• 100,000 people died, including soldiers, during the war, with about 40,000 in the final phase in 2009.
• One million Tamils fled abroad.
• 65,000 people are still missing, with 90,000 women widowed.
• 137,000 homes still need to be rebuilt.
• 100,000 refugees live in Tamil Nadu in southern India, 65,000 of them in refugee camps
“About 8,000 people have returned since the war ended. Many still worry about the situation in Sri Lanka because the image they have is, of how it was when they left,” says A Sutharsan from OfERR, an organisation that supports refugees in India and Sri Lanka.
That image is of a country torn apart by war. The conflict brought much devastation to the north, particularly at the end of the war in 2009, when then-president Mahinda Rajapaksa led a military offensive to defeat the LTTE. The civilian population of the Tiger-held areas was trapped inside the war zone. They were stopped from leaving by the LTTE and hit by mass shelling. The UN estimates that 40,000 civilians were killed.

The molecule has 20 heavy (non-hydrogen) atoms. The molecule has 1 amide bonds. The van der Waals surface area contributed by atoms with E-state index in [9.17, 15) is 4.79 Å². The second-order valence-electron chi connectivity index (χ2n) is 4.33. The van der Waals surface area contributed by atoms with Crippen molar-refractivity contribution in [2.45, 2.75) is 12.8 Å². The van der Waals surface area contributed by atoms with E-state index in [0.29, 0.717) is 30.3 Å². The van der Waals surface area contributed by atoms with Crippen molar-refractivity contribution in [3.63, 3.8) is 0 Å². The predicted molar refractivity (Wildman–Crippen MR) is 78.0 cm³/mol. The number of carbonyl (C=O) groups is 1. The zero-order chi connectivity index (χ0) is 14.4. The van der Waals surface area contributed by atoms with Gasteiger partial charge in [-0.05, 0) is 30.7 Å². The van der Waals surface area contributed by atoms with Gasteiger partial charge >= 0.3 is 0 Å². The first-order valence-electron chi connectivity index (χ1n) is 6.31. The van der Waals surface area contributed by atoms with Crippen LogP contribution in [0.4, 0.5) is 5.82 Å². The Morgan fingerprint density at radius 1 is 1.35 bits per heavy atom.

Eight years later, Sri Lanka is still grappling with how to heal those wounds. A new government was elected in 2015, after promising to seek justice and a solution for the events of the war. But president Maithripala Sirisena has been criticised, also by the UN, for being “worryingly slow”.
“The government is anxious that if they do too much the Rajapaksa regime might come back to power. But what is the point in having a government if its hands are tied,” says rights activist Marisa Da Silva.